A&A are also on this Music for Babies cd, on the "lovely experimental music label" Amorfon, which I've been meaning to get for a while.

The Childish Music compilation certainly sounds like a goodie. Just out of curiosity, how many new cd's a week/month/whatever can fit into a "low-calorie lifestyle" (excluding freebies) ?

Also, do you know an english-text mail-order distributor anywhere for the childisc records?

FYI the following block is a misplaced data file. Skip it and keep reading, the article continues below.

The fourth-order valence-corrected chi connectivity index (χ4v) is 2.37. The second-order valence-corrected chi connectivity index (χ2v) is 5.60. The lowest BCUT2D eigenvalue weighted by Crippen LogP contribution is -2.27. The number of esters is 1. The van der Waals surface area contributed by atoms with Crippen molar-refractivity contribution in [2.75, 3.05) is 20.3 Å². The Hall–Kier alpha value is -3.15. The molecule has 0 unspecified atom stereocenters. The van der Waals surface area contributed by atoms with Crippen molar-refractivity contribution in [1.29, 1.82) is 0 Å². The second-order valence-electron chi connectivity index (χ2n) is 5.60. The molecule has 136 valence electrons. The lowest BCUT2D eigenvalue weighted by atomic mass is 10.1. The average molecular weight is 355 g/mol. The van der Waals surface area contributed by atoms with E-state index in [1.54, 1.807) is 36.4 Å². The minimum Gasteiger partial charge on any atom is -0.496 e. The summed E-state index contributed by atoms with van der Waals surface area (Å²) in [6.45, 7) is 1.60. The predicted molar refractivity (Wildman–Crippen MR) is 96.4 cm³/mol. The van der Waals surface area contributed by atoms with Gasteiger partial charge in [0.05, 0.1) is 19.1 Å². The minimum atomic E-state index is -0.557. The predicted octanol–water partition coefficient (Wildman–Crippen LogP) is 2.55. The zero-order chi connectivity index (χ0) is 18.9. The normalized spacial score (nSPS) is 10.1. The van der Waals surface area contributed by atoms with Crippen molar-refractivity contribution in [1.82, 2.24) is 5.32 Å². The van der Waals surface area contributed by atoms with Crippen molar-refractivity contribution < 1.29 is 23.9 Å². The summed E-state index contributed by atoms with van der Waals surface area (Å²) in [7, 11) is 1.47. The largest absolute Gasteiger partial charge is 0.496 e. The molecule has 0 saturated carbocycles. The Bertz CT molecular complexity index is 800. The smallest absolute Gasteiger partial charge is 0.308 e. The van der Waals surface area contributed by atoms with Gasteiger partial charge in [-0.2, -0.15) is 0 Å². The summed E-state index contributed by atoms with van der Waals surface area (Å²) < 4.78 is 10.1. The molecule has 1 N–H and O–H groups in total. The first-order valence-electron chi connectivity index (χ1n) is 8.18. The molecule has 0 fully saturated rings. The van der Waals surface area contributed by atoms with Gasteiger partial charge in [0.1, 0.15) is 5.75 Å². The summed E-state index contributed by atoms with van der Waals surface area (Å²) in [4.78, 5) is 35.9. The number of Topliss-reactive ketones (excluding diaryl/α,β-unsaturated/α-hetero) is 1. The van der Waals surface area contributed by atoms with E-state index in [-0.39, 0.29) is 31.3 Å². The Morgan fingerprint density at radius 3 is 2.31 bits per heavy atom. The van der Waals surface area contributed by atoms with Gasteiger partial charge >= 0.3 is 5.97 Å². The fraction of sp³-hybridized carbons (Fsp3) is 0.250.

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imomus
imomus
imomus
Sun, Mar. 27th, 2005 07:36 am (UTC)

Anne Laplantine gave me my copy of the Ehlers / Staubgold compilation free because she's on it! The only records I've bought this month have been secondhand vinyl (Walter Carlos "Clockwork Orange" OST, and tons of children's records, folk records, records of Lenin readings etc for one euro each from flea markets) and the Mu album on CD.